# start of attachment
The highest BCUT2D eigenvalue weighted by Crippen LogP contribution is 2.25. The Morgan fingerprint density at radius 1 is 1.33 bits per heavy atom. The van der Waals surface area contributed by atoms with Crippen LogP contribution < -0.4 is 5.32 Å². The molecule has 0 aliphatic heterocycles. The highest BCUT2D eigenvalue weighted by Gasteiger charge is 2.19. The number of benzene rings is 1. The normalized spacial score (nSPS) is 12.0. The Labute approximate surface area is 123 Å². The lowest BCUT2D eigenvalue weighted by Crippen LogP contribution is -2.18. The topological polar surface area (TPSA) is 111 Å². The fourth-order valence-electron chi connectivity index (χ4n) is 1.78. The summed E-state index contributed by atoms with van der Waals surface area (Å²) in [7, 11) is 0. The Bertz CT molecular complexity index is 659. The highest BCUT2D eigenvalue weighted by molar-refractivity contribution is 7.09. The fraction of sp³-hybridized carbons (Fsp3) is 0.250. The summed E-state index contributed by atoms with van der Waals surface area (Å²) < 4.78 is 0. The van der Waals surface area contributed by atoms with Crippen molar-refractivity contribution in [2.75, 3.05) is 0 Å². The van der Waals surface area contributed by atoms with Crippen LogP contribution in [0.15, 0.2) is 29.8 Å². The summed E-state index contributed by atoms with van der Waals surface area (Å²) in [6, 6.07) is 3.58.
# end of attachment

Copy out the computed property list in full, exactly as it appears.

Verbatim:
The highest BCUT2D eigenvalue weighted by Crippen LogP contribution is 2.25. The Morgan fingerprint density at radius 1 is 1.33 bits per heavy atom. The van der Waals surface area contributed by atoms with Crippen LogP contribution < -0.4 is 5.32 Å². The molecule has 0 aliphatic heterocycles. The highest BCUT2D eigenvalue weighted by Gasteiger charge is 2.19. The number of benzene rings is 1. The normalized spacial score (nSPS) is 12.0. The Labute approximate surface area is 123 Å². The lowest BCUT2D eigenvalue weighted by Crippen LogP contribution is -2.18. The topological polar surface area (TPSA) is 111 Å². The fourth-order valence-electron chi connectivity index (χ4n) is 1.78. The summed E-state index contributed by atoms with van der Waals surface area (Å²) in [7, 11) is 0. The Bertz CT molecular complexity index is 659. The highest BCUT2D eigenvalue weighted by molar-refractivity contribution is 7.09. The fraction of sp³-hybridized carbons (Fsp3) is 0.250. The summed E-state index contributed by atoms with van der Waals surface area (Å²) < 4.78 is 0. The van der Waals surface area contributed by atoms with Crippen molar-refractivity contribution in [2.75, 3.05) is 0 Å². The van der Waals surface area contributed by atoms with Crippen LogP contribution in [0.15, 0.2) is 29.8 Å². The summed E-state index contributed by atoms with van der Waals surface area (Å²) in [6, 6.07) is 3.58.